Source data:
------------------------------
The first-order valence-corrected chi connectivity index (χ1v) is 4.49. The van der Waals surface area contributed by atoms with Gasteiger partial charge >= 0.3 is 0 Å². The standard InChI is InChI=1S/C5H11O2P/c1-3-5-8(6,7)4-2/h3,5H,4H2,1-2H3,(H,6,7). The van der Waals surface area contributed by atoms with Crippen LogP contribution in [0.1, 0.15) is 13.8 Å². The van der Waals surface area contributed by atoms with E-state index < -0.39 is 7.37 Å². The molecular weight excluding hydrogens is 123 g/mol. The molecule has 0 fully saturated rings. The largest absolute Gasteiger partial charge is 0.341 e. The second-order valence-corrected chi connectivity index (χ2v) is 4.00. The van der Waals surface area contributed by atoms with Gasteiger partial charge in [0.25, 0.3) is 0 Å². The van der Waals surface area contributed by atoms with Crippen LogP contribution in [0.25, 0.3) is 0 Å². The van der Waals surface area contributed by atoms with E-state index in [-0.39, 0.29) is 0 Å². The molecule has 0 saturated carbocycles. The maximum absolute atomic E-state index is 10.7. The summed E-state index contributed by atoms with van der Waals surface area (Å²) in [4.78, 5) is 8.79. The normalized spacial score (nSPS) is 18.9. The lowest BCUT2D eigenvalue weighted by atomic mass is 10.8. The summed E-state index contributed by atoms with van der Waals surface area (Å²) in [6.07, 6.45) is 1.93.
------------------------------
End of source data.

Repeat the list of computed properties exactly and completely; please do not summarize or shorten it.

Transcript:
The first-order valence-corrected chi connectivity index (χ1v) is 4.49. The van der Waals surface area contributed by atoms with Gasteiger partial charge >= 0.3 is 0 Å². The standard InChI is InChI=1S/C5H11O2P/c1-3-5-8(6,7)4-2/h3,5H,4H2,1-2H3,(H,6,7). The van der Waals surface area contributed by atoms with Crippen LogP contribution in [0.1, 0.15) is 13.8 Å². The van der Waals surface area contributed by atoms with E-state index < -0.39 is 7.37 Å². The molecular weight excluding hydrogens is 123 g/mol. The molecule has 0 fully saturated rings. The largest absolute Gasteiger partial charge is 0.341 e. The second-order valence-corrected chi connectivity index (χ2v) is 4.00. The van der Waals surface area contributed by atoms with Gasteiger partial charge in [0.25, 0.3) is 0 Å². The van der Waals surface area contributed by atoms with Crippen LogP contribution in [0.25, 0.3) is 0 Å². The van der Waals surface area contributed by atoms with E-state index in [-0.39, 0.29) is 0 Å². The molecule has 0 saturated carbocycles. The maximum absolute atomic E-state index is 10.7. The summed E-state index contributed by atoms with van der Waals surface area (Å²) in [4.78, 5) is 8.79. The normalized spacial score (nSPS) is 18.9. The lowest BCUT2D eigenvalue weighted by atomic mass is 10.8. The summed E-state index contributed by atoms with van der Waals surface area (Å²) in [6.07, 6.45) is 1.93.